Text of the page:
Now, if you dial back five years ago, you'll see I cut earnings in half. We went through a very painful public experience of people not believing us, analyst stuff, shareholders come in. But I found, I just was straightforward. "Here's the vision. This is what we're going to try to do." Sometimes I could not paint the vision because, for competitive reasons, I don't want to give out everything five years ago. I think you go through this concept of, at the end -- and that's how I always think about it -- at the end, whatever that end is, I believe this company will be worth billions and billions of value to the shareholders, including myself. I think this company could be one of the biggest companies in the world. That's how I've always tried to run.

Now, we're not right now. I get it. But if you work with that viewpoint, you're constantly trying to change, improve yourself, improve the company, and work toward that longer thing. Today we look great. We're at an all-time high. I know that. I know that could be very short-lived. But our vision is not short-lived. We've always been committed to it, as a company, for right or wrong or short-term or long-term. We've been committed to a vision that we will digitize communication between brands and consumers. We will make that easier. We will give consumers their time back. And we're going to change the way in which that experience happens. We're going to be the leader in that. That just hasn't changed. We're committed to that. As long as I'm here, we're committed to that vision.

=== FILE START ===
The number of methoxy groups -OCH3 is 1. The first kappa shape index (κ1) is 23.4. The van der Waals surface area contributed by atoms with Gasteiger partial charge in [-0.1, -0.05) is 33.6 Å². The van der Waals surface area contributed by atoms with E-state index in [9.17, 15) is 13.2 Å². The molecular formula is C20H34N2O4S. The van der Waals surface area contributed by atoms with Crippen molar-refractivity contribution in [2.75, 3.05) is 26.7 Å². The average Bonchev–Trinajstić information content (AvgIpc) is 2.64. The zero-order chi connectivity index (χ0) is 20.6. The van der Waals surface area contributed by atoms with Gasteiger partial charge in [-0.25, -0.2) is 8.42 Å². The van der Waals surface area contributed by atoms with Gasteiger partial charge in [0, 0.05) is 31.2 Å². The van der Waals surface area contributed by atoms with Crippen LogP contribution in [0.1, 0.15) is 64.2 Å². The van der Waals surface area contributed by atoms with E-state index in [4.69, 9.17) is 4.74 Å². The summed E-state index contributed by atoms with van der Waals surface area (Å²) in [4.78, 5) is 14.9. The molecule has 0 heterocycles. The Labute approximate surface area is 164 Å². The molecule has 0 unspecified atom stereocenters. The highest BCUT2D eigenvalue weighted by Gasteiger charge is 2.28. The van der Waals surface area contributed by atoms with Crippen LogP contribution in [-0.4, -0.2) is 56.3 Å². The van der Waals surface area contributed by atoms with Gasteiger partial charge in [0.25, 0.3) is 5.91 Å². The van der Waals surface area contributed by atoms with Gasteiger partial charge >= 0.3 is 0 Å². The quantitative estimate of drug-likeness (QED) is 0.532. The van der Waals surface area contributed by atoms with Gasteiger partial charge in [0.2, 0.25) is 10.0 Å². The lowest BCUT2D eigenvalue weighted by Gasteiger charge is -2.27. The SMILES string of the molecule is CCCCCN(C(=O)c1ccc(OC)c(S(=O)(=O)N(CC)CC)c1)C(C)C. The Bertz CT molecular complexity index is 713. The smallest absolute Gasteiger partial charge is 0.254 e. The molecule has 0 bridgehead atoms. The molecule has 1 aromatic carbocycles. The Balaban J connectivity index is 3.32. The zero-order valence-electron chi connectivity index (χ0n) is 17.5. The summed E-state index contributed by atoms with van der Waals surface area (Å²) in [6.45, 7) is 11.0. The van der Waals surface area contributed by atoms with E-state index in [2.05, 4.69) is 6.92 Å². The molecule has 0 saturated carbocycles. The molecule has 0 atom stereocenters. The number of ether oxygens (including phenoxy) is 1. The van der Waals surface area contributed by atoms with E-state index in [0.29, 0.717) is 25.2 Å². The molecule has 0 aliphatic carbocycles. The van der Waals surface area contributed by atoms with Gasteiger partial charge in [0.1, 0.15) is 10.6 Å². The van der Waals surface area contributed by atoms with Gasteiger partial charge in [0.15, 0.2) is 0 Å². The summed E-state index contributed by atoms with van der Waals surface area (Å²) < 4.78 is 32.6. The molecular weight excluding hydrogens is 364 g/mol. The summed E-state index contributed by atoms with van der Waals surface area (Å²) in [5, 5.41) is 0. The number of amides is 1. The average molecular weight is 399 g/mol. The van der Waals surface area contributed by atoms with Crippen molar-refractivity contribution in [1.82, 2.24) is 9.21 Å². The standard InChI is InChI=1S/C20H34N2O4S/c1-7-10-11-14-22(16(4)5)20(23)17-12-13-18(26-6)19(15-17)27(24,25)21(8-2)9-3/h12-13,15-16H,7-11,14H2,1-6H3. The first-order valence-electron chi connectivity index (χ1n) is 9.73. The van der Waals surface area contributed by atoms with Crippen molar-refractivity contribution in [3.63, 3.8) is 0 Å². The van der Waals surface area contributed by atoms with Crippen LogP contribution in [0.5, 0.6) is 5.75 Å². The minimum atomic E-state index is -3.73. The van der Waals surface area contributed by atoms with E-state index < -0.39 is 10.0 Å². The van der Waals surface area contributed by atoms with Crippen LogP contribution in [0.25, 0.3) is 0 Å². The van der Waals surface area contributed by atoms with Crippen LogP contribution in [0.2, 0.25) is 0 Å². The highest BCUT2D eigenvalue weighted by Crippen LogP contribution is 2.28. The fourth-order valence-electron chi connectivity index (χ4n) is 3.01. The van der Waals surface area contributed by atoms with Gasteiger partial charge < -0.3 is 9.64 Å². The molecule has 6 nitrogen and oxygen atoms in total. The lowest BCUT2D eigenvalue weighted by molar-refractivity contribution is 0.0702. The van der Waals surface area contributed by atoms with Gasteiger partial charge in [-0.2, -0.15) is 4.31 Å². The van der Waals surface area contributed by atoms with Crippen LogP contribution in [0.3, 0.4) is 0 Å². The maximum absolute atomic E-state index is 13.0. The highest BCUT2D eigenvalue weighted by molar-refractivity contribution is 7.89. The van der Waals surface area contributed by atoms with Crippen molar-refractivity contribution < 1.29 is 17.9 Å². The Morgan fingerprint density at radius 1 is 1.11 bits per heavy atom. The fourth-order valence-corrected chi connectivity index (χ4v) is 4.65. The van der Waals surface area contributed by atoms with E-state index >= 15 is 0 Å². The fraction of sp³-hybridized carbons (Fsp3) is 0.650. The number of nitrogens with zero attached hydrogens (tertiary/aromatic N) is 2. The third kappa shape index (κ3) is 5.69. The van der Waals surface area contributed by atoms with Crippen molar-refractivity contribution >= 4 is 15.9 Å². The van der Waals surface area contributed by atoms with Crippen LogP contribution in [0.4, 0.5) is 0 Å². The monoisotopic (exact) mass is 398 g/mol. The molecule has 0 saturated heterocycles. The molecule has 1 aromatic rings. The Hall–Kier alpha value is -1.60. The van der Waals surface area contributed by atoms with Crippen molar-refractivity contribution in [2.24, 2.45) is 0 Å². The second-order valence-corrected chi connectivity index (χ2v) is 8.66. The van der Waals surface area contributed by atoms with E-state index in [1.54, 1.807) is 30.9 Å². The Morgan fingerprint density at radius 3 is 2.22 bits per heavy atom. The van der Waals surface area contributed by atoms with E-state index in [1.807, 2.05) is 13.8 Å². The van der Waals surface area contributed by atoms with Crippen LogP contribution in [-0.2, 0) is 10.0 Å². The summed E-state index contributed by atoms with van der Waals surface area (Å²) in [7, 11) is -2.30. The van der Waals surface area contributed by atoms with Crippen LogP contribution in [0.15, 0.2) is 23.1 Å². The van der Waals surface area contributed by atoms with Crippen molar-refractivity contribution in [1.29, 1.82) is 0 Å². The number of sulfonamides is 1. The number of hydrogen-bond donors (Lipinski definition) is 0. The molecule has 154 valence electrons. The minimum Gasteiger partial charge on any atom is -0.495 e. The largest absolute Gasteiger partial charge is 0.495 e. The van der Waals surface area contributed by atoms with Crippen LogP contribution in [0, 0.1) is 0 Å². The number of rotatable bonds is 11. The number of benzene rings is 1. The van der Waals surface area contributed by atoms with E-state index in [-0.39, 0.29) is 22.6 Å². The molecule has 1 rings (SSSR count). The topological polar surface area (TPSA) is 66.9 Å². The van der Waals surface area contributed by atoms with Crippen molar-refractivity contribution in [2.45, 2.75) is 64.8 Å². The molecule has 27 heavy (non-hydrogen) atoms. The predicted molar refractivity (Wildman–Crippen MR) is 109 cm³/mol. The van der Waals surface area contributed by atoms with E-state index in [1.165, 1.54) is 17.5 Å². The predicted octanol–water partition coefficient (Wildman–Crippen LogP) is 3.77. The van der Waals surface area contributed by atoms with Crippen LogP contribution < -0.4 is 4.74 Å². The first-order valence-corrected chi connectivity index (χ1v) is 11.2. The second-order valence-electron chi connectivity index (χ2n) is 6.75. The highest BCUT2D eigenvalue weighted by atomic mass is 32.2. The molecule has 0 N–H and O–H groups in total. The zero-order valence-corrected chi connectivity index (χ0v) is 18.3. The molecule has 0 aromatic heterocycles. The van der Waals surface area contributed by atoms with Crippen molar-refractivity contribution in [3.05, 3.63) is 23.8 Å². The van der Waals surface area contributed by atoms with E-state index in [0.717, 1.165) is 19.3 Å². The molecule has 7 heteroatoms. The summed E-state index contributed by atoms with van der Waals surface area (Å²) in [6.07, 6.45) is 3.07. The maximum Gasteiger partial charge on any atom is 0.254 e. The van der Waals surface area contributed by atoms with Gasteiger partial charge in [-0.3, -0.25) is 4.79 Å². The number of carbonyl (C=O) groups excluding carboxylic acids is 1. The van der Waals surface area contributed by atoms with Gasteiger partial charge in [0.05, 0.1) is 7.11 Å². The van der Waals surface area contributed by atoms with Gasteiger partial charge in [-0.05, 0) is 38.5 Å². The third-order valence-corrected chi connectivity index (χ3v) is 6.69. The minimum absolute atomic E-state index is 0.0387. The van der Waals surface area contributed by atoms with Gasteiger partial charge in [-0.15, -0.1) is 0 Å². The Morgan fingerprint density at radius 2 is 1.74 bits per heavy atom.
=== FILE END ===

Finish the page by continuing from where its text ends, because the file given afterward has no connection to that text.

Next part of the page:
Moser: That's a really good point. We always love to see founders with skin in the game. Just like you said, you're aligned with shareholders because you essentially are the same as them. You can't get in there and trade in and out of that stock on a quarterly basis, so you have to take that long-term view. And that's good, because clearly, you go back five years, yeah, you guys were in a little bit of a bind there. But if you look over the course of that five years, you know what? You're outperforming the market, and it looks like things are only getting better. You're doing something right.

LoCascio: I'd like to think we all have purposes in life. And, look, we're very much living in a world of short-termism. Everything looks like, in five years, you're a billionaire. Everything's about billionaires and tech billionaires, and five years, you're going to be the next Facebook. Why aren't you the next Facebook? Trust me, even for myself, I've heard a lot of that over the years. Why has it taken you 20 years to do this? Why aren't you bigger? Why isn't this company the size of Salesforce? In my world, it's always Salesforce. And I'm like, I'm not Salesforce and I don't want to be Salesforce. I admire Marc, he's done a great job with Salesforce, but that's not our destiny.